Now both of these weapons are equally accurate!!! About 3/4 MOA groups constantly. PERIOD.

The world of difference is the ammo. Believe me we have tried it all, everything available. And what we use is the Lapua 7,62 x 53R with 148gr D- 47 bullet, which is the thicker version of the D-46 (also 148gr). It is boat-tail MATCH ammo for the old Mosin-Nagant and Finnish equivalents from the WWII- era.

I don't want you to think I'm biased because the ammo is Finnish too, its simply the most accurate for these weapons. A second choice is the Swedish Norma. The Russian silvertips to my knowledge (and our special forces sniper school's) were never intended to be accurate ammo for SVD and neither is it a match grade ammo for any 7,62 x 54R. Russians simply don't make match ammo for that caliber. It is just better quality normal ammo. (More consistent manufacturing tolerances, better powder and so on). It is somewhat accurate in SVD but not great. Russians have adopted those silvertips for their use because manufacturing match-grade ammo for the SVD would only give marginal results. Big country, big tolerances, you know. The tip is painted silver to recognize it from the other same caliber rounds, especially from WWII- era mass- production ammo.

When asked to clarify what "Silver tips" are:
I've been doing some research on your question about Russian Silvertips / 7N14. The following is not the "ultimate" truth about this yet, but to my understanding Russian silvertips are those civilian soft cast metal bullets with a little milder powder charge as I mentioned before. Those 7N14's you mentioned are probably new "Snaiperskaya" cartridges made especially for SVD, but there is no such 7N14 marking in the cartridge case, so I'm still working on this.

Anyway that new snaiperskaya is still not yet even boat-tail ammo, so the accuracy is more consistent, but generally over 1 MOA. The "thing" in those cartridges is the powder and charge, which in Russia is said to be "the most suitable used for the SVD", which is probably right, because itÕs ballistics are somewhat identical to Lapua and Norma, and it stabilizes the bullet properly. The lack in accuracy depends still on bullet construction. By the way Sako and Lapua have also manufactured 7,62 x 53R ammo in boxer cases for competition purposes and I happen to have about 100 of them. They are accurate!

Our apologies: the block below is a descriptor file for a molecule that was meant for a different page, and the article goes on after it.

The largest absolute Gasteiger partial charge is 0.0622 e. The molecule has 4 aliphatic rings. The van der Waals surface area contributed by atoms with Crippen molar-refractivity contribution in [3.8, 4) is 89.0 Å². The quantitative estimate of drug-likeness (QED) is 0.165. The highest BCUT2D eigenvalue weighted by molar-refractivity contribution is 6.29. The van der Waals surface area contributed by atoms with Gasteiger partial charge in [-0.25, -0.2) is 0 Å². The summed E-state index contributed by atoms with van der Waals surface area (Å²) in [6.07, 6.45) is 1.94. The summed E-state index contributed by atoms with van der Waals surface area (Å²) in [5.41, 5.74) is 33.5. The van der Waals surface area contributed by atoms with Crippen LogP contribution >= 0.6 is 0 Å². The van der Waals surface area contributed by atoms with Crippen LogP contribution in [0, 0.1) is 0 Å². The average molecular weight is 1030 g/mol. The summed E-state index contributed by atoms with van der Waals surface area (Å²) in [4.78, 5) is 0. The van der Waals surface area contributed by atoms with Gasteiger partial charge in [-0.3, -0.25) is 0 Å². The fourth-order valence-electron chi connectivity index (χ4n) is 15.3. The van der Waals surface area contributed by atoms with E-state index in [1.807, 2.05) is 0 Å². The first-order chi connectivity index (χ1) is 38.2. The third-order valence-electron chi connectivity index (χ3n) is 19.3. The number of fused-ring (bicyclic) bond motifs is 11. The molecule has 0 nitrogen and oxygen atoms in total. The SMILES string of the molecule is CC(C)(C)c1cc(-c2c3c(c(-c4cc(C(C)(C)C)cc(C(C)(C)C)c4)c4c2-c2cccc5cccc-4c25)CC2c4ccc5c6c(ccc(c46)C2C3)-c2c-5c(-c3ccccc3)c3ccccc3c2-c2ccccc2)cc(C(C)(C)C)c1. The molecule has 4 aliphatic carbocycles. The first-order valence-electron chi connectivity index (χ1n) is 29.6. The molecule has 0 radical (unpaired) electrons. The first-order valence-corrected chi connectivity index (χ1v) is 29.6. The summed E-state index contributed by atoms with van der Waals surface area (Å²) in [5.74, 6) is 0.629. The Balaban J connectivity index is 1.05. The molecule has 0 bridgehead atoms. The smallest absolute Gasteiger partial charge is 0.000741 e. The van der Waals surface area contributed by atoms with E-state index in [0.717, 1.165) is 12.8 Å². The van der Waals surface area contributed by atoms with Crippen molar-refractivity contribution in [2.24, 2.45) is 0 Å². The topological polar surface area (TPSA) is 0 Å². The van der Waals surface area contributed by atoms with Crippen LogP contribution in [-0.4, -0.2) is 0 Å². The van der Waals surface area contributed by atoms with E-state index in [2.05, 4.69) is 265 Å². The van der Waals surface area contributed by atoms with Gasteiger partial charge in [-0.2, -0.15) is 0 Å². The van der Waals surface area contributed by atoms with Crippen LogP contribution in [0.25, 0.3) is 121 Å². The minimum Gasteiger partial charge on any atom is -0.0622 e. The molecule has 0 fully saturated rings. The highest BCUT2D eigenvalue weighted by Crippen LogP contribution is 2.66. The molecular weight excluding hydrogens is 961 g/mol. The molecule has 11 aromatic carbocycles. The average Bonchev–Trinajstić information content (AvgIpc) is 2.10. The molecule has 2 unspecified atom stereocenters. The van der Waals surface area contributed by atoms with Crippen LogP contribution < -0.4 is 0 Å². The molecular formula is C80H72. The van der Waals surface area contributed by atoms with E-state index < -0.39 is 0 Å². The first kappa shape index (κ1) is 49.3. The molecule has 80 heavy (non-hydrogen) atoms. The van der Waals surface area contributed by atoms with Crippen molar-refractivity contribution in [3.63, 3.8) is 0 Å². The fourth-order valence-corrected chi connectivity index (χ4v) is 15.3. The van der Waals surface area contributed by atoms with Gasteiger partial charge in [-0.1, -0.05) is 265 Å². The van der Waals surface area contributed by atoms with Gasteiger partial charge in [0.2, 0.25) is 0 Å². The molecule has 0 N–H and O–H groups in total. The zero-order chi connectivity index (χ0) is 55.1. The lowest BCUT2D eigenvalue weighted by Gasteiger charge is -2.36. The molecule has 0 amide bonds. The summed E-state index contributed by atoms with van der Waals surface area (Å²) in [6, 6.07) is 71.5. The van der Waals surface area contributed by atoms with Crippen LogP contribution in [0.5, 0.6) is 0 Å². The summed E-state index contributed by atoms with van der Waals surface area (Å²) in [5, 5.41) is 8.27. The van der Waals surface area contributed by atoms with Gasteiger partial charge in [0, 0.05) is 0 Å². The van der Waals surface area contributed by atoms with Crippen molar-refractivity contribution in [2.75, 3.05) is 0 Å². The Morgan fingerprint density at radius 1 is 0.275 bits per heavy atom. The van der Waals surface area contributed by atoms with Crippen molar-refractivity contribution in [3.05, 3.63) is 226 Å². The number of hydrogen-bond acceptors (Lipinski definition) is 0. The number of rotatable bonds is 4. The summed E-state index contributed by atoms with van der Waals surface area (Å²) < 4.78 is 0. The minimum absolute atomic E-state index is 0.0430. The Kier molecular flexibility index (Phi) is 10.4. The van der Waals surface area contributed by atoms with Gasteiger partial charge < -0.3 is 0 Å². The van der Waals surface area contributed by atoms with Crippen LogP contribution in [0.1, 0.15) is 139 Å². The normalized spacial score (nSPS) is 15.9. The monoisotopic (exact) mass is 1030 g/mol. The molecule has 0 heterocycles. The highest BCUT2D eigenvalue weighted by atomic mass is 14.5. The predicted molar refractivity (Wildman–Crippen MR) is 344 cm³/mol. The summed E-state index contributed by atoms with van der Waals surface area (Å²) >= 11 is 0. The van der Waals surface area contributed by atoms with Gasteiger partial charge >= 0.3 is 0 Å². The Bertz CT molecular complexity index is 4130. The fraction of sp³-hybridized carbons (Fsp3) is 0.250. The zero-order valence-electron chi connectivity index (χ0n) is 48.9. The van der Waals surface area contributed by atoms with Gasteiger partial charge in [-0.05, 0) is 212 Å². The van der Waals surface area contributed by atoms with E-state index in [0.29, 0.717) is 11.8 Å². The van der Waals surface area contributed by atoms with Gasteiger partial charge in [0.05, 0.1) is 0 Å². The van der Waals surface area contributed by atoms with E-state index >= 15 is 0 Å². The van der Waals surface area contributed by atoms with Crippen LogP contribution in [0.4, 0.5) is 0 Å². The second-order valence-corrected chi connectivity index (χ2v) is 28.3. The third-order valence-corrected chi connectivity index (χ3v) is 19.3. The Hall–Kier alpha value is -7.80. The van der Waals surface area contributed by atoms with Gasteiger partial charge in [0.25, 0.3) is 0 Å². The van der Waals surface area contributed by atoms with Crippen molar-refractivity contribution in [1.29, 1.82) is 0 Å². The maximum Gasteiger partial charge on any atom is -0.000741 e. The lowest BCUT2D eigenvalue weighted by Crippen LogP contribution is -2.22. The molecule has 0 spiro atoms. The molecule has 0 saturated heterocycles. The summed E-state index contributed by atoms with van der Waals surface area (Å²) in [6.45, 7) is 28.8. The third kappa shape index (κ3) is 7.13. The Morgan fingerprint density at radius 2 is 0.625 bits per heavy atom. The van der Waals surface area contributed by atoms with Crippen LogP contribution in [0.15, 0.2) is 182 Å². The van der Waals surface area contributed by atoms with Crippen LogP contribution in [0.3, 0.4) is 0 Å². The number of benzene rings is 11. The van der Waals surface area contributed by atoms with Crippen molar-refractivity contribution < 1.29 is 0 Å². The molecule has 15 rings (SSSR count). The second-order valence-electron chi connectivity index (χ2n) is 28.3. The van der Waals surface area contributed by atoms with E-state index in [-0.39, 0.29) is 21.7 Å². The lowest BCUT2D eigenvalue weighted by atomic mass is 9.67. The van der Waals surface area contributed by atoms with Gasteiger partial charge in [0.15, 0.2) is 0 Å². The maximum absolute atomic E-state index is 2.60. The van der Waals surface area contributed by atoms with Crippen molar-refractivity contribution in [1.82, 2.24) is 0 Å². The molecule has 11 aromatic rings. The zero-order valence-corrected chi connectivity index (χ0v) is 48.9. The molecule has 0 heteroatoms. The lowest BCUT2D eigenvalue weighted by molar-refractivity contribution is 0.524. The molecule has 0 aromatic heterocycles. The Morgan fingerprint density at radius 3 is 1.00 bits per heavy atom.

The reason why it is hard to obtain Match-grade ammo for the caliber is mainly bullet construction. The bullet is a bit thicker than average boat-tail match .308, which makes it a lower volume manufacturing product for any bigger ammunition factory. If you mean to reload your ammo, you can easily obtain powder and bullets, but Berdan primers are hard to get items. If you can get Berdan primers for the cartridge, you first have to invent a method of getting those used primers off from the two- priming hole case without harming it. We have most commonly used water pressure. You can use boxer primers in Berdan cases but it leads to primer pressure leaks and primer off-center problems which causes uneven burning and leads to fatal loss of accuracy ( "flys" [a.k.a. flyers], which means one single bullet tens of centimeters off target). Also the boxer primer sits a little bit too deep into berdan primer hole, which can cause a dud or an uneven pressure curve in powder burning. In Finland if a person can get his hands onto boxer primed cases you can definetly consider yourself as a lottery winner!